The Ming and the Manchus: A Walk and Discussion at the Forbidden City
For nearly 600 years, the emperors of the Ming and Qing Dynasties ruled China from behind the red walls of the Forbidden City. Theirs was a private world of palaces, gardens, courtyards, temples, and thrones.
The Ming Dynasty (1368-1644) was a Chinese dynasty which came to power in a rebellion against the Mongol Khans. The Qing Empire (1636-1912) was founded by the Manchus, a people from what is today Northeast China. In 1644, the Manchus conquered China and moved the capital of their empire to Beijing. We'll tell the story of the fall of the Ming Dynasty and the Manchu conquest, one of the epic tales of Chinese history, and examine the differences and continuities between the Ming and the Qing eras.
Although the Qing Dynasty ended in 1912, the imperial legacy continues to influence China’s present and future.
This walk also considers what life was like for the men and women who lived and worked in the palace. Who built the Forbidden City and why? What did it feel like reporting for duty as an imperial official? Who were the eunuchs who performed much of the necessary daily functions for the palace and its inhabitants? What was life like for a woman in the imperial family?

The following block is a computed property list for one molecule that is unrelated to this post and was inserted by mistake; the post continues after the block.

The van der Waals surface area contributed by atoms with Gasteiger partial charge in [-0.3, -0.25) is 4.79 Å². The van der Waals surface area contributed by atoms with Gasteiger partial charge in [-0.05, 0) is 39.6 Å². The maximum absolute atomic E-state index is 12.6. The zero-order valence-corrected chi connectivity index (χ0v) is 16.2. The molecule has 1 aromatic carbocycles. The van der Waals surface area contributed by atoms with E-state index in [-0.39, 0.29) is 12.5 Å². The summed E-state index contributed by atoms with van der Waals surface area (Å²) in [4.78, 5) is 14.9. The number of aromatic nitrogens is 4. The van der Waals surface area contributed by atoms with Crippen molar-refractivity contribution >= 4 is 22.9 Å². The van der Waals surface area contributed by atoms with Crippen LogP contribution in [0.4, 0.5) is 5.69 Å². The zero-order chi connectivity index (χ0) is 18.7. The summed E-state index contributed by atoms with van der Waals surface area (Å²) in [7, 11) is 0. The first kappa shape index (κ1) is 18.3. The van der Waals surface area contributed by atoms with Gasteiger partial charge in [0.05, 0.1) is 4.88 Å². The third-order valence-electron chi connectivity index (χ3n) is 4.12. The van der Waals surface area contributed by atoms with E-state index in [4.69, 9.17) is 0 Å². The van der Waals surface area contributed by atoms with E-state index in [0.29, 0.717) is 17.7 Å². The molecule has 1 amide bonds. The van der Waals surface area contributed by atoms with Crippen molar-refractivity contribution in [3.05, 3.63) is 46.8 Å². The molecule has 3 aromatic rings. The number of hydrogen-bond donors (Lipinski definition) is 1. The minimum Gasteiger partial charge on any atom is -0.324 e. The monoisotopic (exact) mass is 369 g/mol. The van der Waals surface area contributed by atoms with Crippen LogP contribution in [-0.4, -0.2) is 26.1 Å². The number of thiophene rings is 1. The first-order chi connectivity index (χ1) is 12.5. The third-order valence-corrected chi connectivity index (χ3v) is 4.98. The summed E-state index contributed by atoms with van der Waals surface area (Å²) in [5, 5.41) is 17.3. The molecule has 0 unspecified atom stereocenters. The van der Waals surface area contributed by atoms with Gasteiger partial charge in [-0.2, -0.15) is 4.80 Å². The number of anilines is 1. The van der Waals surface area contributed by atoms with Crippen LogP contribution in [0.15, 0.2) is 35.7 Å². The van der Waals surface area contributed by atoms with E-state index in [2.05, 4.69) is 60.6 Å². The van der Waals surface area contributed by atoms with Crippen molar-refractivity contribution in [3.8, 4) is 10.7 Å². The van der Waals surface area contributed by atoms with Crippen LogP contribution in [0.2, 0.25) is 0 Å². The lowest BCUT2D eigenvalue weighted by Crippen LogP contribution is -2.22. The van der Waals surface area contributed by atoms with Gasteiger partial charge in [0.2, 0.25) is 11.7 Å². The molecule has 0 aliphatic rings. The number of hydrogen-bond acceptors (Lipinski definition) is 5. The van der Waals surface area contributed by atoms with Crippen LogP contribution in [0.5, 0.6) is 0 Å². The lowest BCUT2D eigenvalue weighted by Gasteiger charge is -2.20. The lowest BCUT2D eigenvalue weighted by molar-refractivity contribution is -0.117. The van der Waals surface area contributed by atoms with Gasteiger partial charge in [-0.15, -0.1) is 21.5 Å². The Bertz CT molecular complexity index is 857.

Our walk will take us to some of the more recently opened areas to avoid (as best we can in China!) the crowds while giving visitors a sense of the diverse architecture of the Forbidden City.
Duration: About three hours
Upcoming Public Walks at the Forbidden City
300 RMB per person (260 RMB for members of The Hutong)
Price includes all guide fees and tickets
Consider a Private Tour!
Looking for a walk that fits your schedule? Interested in a personal experience for you or your group?
Private walks of the Forbidden City are available for individuals, families, school and company groups.
Private walks are 2200 for up to five people and 110 RMB for each additional person. Price includes all guide fees and admission tickets.
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Your Walk Leader
Jeremiah Jenne is a writer and historian based in Beijing since 2002. He has taught Late Imperial and Modern Chinese History at the IES Abroad Program for over 10 years and has written extensively on China for a number of publications including The Economist, The Atlantic Monthly, Journal of Asian Studies, Asia Society/China File, Los Angeles Review of Books, Radii China, The Beijinger, and the World of Chinese. His work can be found in the anthologies China in 2008: A Year of Great Significance, The Insider’s Guide to Beijing, and the 2015 collection While We’re Here: China Stories from a Writer’s Colony. He is frequently asked to speak or lead workshops on Chinese history, culture, and cultural adaptation to schools, organizations, and company groups from around the world and is the proprietor of Beijing by Foot, which organizes educational programs and historic walking tours of Beijing’s most famous sites and hidden by-ways. You can follow him on Twitter @jeremiahjenne or online at jeremiahjenne.com.